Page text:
Socrates should have drank the hemlock because according to Socrates death is nothing but the separation between body and soul. "To be dead is the completion of this; when the soul exists in herself, and is released from the body and the body is released from the soul." Socrates simply believed that if he died he could grow more as a soul and learn more things that not any living person can learn. Socrates believed that the human body was an endless trouble and didn't want to bear it anymore. He also drank the hemlock because Socrates did not believe he committed any crime at all which is also why he did not leave jail. Once he left jail he would then be a criminal and confirm all the peoples beliefs that he was rightfully convicted, which he wasn't. So by drinking the hemlock, he proved that he wouldn't be lowered the his accusers level.
By drinking the Hemlock, Socrates submits to the demands of the clearly biased jury. He spends the majority of his apology (or greek apologia meaning debate) calling out the ulterior motives of the jury and condescending their insecurities, and yet takes the fall without a fight. By doing so, he subliminally convicts himself of a crime he didn't commit
"Then my good friend, we must not think so much of what the many will say of us; we must think of what the one man who understands justice and injustice, the truth itself will say of us." For a man who believes in the power of the truth, and the understanding of justice and injustice, Socrates gave up pretty easily. if he truly committed to ideals, he would've stood for justice, and truth, not false accusations cast upon him.
Yes,you are right in saying that Socrates tries to persuade people to believe in themselves and be more true to themselves then not how others tell them to be. But he is saying that you should believe the truth not what people tell you because it could be a lie.Such as the cave picture when people are constantly being deceived by what the city of Athens is trying to bestow on people. Socrates believed in teaching the youth and making them realize that they have heard lies their entire lives by asking them questions and making them think for themselves,something that back in the day was not considered a just law. Socrates also gave a fight by explaining his story and that everyone is being deceived and there is a world and truth out there, he tries to show people this but failed to during the jury. Socrates would not escape, to him if he was convicted during the trial then it was over because he wouldn't escape. Only by escaping would he be a criminal, thus confirming their accusations.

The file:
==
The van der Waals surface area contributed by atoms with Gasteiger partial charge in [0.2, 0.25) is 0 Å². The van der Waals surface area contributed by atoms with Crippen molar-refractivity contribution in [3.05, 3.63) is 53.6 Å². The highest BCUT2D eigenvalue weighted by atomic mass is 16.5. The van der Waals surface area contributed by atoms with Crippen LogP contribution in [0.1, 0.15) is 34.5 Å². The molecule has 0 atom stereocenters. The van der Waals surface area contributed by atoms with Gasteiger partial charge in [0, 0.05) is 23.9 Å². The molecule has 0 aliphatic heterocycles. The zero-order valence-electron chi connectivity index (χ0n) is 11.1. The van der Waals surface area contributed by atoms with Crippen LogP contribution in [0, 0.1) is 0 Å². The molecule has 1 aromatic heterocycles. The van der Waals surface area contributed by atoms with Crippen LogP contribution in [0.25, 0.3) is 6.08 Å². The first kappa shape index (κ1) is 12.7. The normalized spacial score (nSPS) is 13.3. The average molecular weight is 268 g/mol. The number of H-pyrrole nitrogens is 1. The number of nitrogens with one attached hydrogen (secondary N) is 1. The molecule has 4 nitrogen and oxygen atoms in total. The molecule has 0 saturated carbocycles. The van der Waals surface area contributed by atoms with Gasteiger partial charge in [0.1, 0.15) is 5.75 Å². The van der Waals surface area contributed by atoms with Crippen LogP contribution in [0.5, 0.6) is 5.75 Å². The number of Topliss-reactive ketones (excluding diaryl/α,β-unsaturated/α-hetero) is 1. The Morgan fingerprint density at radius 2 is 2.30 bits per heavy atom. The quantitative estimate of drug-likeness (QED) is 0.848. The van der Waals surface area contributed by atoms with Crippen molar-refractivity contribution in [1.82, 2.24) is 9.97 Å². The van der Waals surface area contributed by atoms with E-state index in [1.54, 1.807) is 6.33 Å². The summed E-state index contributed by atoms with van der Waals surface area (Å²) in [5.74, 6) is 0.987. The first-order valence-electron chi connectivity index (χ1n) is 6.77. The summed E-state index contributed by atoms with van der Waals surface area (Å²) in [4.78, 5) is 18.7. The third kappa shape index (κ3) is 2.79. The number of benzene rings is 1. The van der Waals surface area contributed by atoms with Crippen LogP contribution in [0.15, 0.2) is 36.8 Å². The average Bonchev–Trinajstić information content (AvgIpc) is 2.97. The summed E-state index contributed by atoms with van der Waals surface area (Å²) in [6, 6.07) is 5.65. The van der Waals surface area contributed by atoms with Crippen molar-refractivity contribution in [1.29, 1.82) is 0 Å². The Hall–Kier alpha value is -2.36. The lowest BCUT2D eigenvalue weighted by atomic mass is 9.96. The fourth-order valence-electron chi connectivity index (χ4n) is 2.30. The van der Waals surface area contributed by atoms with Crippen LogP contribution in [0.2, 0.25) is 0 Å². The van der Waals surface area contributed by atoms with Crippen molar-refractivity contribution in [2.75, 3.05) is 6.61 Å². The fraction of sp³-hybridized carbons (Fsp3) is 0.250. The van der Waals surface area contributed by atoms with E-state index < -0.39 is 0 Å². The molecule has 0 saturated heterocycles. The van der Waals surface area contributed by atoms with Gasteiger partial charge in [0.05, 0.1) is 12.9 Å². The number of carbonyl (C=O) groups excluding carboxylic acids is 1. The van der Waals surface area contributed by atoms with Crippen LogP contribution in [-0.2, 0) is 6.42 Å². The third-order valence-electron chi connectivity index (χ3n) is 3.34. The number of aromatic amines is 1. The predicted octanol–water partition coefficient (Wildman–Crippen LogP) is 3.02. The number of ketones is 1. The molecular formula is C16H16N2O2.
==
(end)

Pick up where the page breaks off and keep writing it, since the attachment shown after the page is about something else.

Was Socrates really taking a fall? Was he really devoting himself to justice and the cause? Or, was he so overwhelmed by the hypocrisy and the hierarchy involved in Greek Politics that he made the jaded decision to throw his life away? Socrates states " I am far advanced in years, as you may perceive, and not far from death." He goes on to say " I am old, and move slowly, and the slower runner has overtaken me, and my accusers are keen and quick, and the faster runner who is unrighteousness has overtaken them." so, if "they" are the unrighteous ones, how could he possibly "fall on his knees" before them without forsaking his own ideals? He clearly doesn't agree with their idea of what he has done so wrong, so what reason does he have to uphold their unjust system of justice? He bashes their ideals, condescends their authority, and yet he is above escaping their punishment in rebellion?